Campaigners supporting sex workers held a rally outside the Home Office to protest against raids in Soho.
They say that between April and September at least 50 premises have been closed, forcing sex workers onto the streets.
Laura Watson, from the English Collective of Prostitutes said:
"Yet again anti-trafficking policies are being used as a justification for raids and deportations against immigrant sex workers. Some women working in the area have suffered violent attacks and robberies in recent months but the police did nothing. Instead police resources are being squandered on raiding women working together in the relative safety of flats. We are living in very harsh times with more women, particularly mothers, having to sell sex to ensure their children are fed. Why isn’t the government taking action to rein in the police, stop the raids and arrests, prioritise women’s safety and repeal benefit sanctions and other cuts which have left women destitute?”
Regarding the raids which took place on the 20th of October, a spokesperson from The Metropolitan Police said:
"Operation Lanhydrock was specifically aimed at targeting areas of criminality such as sexual exploitation, modern slavery, fraud and money laundering - and to identify, safeguard and remove any victims of human trafficking and other related offences. It was an intelligence-led, multi-agency operation, that was instigated specifically in response to individual concerns/complaints raised by sex workers themselves, both directly to the Safer Neighbourhoods Team, and via charities that are long established working in the industry sector, which then reported these on to police.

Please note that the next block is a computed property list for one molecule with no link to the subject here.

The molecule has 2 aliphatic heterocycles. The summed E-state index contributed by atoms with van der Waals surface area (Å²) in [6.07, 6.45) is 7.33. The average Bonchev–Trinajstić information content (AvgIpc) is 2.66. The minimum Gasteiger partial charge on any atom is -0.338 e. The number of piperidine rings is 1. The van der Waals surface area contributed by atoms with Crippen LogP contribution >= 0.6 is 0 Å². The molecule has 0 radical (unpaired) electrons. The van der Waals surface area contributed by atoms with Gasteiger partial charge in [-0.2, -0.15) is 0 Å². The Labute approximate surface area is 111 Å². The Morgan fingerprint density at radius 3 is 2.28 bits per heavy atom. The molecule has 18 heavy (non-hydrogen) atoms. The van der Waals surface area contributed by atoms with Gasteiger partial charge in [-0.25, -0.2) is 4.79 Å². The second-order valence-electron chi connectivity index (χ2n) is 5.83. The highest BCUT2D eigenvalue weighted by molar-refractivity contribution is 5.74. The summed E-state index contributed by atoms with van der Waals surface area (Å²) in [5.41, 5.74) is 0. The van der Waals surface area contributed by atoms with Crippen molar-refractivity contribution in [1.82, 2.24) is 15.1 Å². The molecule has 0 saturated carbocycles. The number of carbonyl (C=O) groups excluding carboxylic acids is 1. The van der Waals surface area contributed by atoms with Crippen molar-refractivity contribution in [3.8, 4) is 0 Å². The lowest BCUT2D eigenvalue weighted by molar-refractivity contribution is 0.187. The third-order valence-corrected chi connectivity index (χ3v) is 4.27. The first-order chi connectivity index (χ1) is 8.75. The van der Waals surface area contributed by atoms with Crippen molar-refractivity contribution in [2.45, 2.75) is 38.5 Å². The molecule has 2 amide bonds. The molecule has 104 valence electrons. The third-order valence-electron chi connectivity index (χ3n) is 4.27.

Concerns raised by the specific charity included the attitude of management at the premises targeted to individual women working within them - as well as the perceived vulnerability of the women and or girls themselves. Other sex workers in the local area had told police they were concerned that the women working out of some of the massage parlours in Soho/West End might be trafficked, as their behaviour and work patterns appeared inconsistent with their experience of voluntary sex workers who had not been coerced into the industry.
A specialist anti-trafficking reception centre was set up on the evening of Thursday 20 October, staffed by police officers from the Met's dedicated trafficking and modern slavery teams. Ten women were referred to the centre that night having been identified as potential victims of trafficking.
As a result of the warrants executed at the six commercial properties targeted - that were believed to be running as brothels and suspected of possibly utilising trafficked woman under the guise of massage parlours and 'medical' services - there were 24 arrests in total. Seventeen individuals were detained by UKBA agency workers and referred onto that organisation for subsequent processing.
Of the seven individuals arrested and subsequently dealt with by the Met, none were sex workers. All the individuals were working at manager/staff level and are now being investigated on suspicion of being involved in the offence of controlling prostitution for gain. Six have been bailed until a date in January 2017 as officers being what is likely to be be a lengthy, complex investigation. The remaining arrestee, a 37-year-woman from south London, was given a caution for fraud."